Teaching All Computational Thinking through Inclusion and Collaboration

This NSF STEM+C project focuses on developing inclusive computer science experiences for students with disabilities and those at risk for academic failure in elementary and middle school settings.  Our main areas of focus include:

  1. Teaching through the Universal Design for Learning (UDL) framework so that students have access to flexible instructional delivery, materials, and assessment;
  2. Balancing explicit instruction to teach fundamental computing concepts alongside opportunities for open inquiry so that students can engage in creative problem solving; and
  3. Collaborative problem solving so that students can learn how to co-construct understanding, support each other, and share their expertise with their peers.

We rely on close partnerships with Champaign Unit 4 School district in both developing effective instructional practices and testing out whether these practices make a difference for a diverse set of learners.

For more information, contact Maya Israel at misrael@coe.ufl.edu.

Project TACTIC in the News

IDEALL space focused on finding innovative ways to teach and increase interest in science

Jun 29, 2017, 16:27 PM by Paul Engelman
The Illinois Digital Ecologies and Learning Laboratory in the College of Education at Illinois is focused on finding new and innovative ways to teach scientific concepts and to increase interest in science, technology, engineering, and math.

Cyberlearning in College sparking curiosity in science, technology, engineering, and math

Two little girls stand side by side in a virtually empty room, gleefully gyrating their arms. The room is “virtually” empty because the girls have a companion of sorts, a computer-simulated robot illuminated in high definition on one wall. Although their manner is playful, the girls have determined expressions on their faces, intent on completing a complex and urgent task. The robot is trapped in a factory that has caught fire, and the girls must help the robot escape by energizing it. Their motions control its movements, and the robot gives them verbal clues about what they need to do.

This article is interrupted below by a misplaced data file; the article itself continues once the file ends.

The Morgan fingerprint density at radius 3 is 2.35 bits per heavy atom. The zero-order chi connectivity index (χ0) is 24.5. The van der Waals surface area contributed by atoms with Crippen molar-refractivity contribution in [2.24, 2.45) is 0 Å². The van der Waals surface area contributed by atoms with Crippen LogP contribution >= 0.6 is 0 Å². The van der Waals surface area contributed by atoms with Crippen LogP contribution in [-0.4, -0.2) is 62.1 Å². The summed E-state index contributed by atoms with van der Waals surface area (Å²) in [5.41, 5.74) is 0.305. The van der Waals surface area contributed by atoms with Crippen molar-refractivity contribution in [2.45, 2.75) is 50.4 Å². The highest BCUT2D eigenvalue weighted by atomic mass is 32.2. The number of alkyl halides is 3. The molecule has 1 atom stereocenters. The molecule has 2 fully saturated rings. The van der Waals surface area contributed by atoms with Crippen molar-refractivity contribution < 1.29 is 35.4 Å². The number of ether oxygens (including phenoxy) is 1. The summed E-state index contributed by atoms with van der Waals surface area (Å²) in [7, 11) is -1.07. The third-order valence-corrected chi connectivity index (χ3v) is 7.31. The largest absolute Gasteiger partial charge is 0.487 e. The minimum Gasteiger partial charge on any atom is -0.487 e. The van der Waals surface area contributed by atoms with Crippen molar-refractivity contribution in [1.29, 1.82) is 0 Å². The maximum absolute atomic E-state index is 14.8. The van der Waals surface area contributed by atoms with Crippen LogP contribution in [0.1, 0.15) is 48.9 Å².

Through a one-way mirror in an adjacent room, Associate Professor Robb Lindgren and Assistant Professor Emma Mercier, Dept. of Curriculum and Instruction at Illinois, can observe the girls’ progress. For the girls, rescuing the robot is a game, similar to one they might play on a computer, but acted out on a screen so large, they are immersed in it. For Lindgren and Mercier, the game is a digital research tool, one that helps them advance their pioneering work in finding new and innovative ways to teach scientific concepts and to increase interest in science, technology, engineering and math (STEM).

While helping the robot, the girls are assimilating knowledge about how to store and use energy and taking a virtual step into the future of science education—a future that is unfolding rapidly in a space on the first floor of the College of Education building, near the intersection of Peabody and Sixth Street, where artificial intelligence, digital technology and educational research also intersect.

This space is the Illinois Digital Ecologies and Learning Laboratory (IDEALL), and it is equipped with a range of high-tech tools, including tablet computers, adjustable 80-inch, flat-screen TVs, multi-touch tabletop screens, and a sophisticated recording system with ceiling-mounted cameras and wireless microphones connected to local storage units for data collection. “IDEALL is a resource we use, along with other faculty members,” says Lindgren. “I don’t know of any other facility like it that exists for this purpose.”

Read the full article by Paul Engelman of Illinois Alumni magazine.

Project TACTIC Pictures

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